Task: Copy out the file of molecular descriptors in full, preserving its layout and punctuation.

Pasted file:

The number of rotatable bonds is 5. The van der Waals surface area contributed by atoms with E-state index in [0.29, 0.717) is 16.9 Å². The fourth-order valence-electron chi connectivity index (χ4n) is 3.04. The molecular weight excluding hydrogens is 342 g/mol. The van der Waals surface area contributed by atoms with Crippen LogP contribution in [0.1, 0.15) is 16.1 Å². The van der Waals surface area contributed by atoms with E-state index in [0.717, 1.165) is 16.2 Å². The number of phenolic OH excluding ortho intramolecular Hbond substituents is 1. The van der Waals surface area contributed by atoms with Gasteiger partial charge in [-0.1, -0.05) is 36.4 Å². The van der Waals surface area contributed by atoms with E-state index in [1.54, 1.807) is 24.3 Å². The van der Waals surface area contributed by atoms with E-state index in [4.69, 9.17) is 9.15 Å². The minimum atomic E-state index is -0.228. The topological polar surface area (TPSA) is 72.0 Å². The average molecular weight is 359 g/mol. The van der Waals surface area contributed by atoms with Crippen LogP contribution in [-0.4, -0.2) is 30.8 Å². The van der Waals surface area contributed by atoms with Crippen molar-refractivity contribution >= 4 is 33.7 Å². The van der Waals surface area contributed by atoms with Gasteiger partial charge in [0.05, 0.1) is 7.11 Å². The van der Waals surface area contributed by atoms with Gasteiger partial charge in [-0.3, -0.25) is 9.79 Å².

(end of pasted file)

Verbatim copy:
The number of rotatable bonds is 5. The van der Waals surface area contributed by atoms with E-state index in [0.29, 0.717) is 16.9 Å². The fourth-order valence-electron chi connectivity index (χ4n) is 3.04. The molecular weight excluding hydrogens is 342 g/mol. The van der Waals surface area contributed by atoms with Crippen LogP contribution in [0.1, 0.15) is 16.1 Å². The van der Waals surface area contributed by atoms with E-state index in [0.717, 1.165) is 16.2 Å². The number of phenolic OH excluding ortho intramolecular Hbond substituents is 1. The van der Waals surface area contributed by atoms with Gasteiger partial charge in [-0.1, -0.05) is 36.4 Å². The van der Waals surface area contributed by atoms with E-state index in [1.54, 1.807) is 24.3 Å². The van der Waals surface area contributed by atoms with E-state index in [4.69, 9.17) is 9.15 Å². The minimum atomic E-state index is -0.228. The topological polar surface area (TPSA) is 72.0 Å². The average molecular weight is 359 g/mol. The van der Waals surface area contributed by atoms with Crippen LogP contribution in [-0.4, -0.2) is 30.8 Å². The van der Waals surface area contributed by atoms with Crippen molar-refractivity contribution >= 4 is 33.7 Å². The van der Waals surface area contributed by atoms with Gasteiger partial charge in [0.05, 0.1) is 7.11 Å². The van der Waals surface area contributed by atoms with Gasteiger partial charge in [-0.3, -0.25) is 9.79 Å².